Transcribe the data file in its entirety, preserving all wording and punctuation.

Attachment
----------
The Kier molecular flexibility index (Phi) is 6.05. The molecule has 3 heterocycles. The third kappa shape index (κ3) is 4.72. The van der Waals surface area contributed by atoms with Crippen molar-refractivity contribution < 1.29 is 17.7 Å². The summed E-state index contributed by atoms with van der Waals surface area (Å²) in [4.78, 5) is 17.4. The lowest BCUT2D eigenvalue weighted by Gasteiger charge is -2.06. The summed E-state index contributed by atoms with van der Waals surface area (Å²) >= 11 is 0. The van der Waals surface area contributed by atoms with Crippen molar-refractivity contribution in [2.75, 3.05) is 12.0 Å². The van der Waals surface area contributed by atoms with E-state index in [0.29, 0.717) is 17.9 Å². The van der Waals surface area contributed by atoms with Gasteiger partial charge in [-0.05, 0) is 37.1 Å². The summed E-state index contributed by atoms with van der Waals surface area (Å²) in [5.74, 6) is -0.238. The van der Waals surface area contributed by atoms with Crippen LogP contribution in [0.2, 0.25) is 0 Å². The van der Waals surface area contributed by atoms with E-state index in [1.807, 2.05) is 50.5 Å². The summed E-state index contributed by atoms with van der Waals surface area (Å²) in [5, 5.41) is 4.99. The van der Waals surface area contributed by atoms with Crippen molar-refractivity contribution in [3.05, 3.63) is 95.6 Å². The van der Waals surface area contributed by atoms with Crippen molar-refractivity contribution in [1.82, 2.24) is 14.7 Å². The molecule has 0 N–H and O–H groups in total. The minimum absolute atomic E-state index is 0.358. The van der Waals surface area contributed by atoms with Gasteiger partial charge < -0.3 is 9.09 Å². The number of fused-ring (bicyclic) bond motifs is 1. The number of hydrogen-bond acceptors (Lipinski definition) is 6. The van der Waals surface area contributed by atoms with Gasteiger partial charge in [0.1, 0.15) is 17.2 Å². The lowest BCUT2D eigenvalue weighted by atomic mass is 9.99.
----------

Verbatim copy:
The Kier molecular flexibility index (Phi) is 6.05. The molecule has 3 heterocycles. The third kappa shape index (κ3) is 4.72. The van der Waals surface area contributed by atoms with Crippen molar-refractivity contribution < 1.29 is 17.7 Å². The summed E-state index contributed by atoms with van der Waals surface area (Å²) in [4.78, 5) is 17.4. The lowest BCUT2D eigenvalue weighted by Gasteiger charge is -2.06. The summed E-state index contributed by atoms with van der Waals surface area (Å²) >= 11 is 0. The van der Waals surface area contributed by atoms with Crippen molar-refractivity contribution in [2.75, 3.05) is 12.0 Å². The van der Waals surface area contributed by atoms with E-state index in [0.29, 0.717) is 17.9 Å². The van der Waals surface area contributed by atoms with Gasteiger partial charge in [-0.05, 0) is 37.1 Å². The summed E-state index contributed by atoms with van der Waals surface area (Å²) in [5.74, 6) is -0.238. The van der Waals surface area contributed by atoms with Crippen LogP contribution in [0.2, 0.25) is 0 Å². The van der Waals surface area contributed by atoms with E-state index in [1.807, 2.05) is 50.5 Å². The summed E-state index contributed by atoms with van der Waals surface area (Å²) in [5, 5.41) is 4.99. The van der Waals surface area contributed by atoms with Crippen molar-refractivity contribution in [3.05, 3.63) is 95.6 Å². The van der Waals surface area contributed by atoms with Crippen molar-refractivity contribution in [1.82, 2.24) is 14.7 Å². The molecule has 0 N–H and O–H groups in total. The minimum absolute atomic E-state index is 0.358. The van der Waals surface area contributed by atoms with Gasteiger partial charge < -0.3 is 9.09 Å². The number of fused-ring (bicyclic) bond motifs is 1. The number of hydrogen-bond acceptors (Lipinski definition) is 6. The van der Waals surface area contributed by atoms with Gasteiger partial charge in [0.1, 0.15) is 17.2 Å². The lowest BCUT2D eigenvalue weighted by atomic mass is 9.99.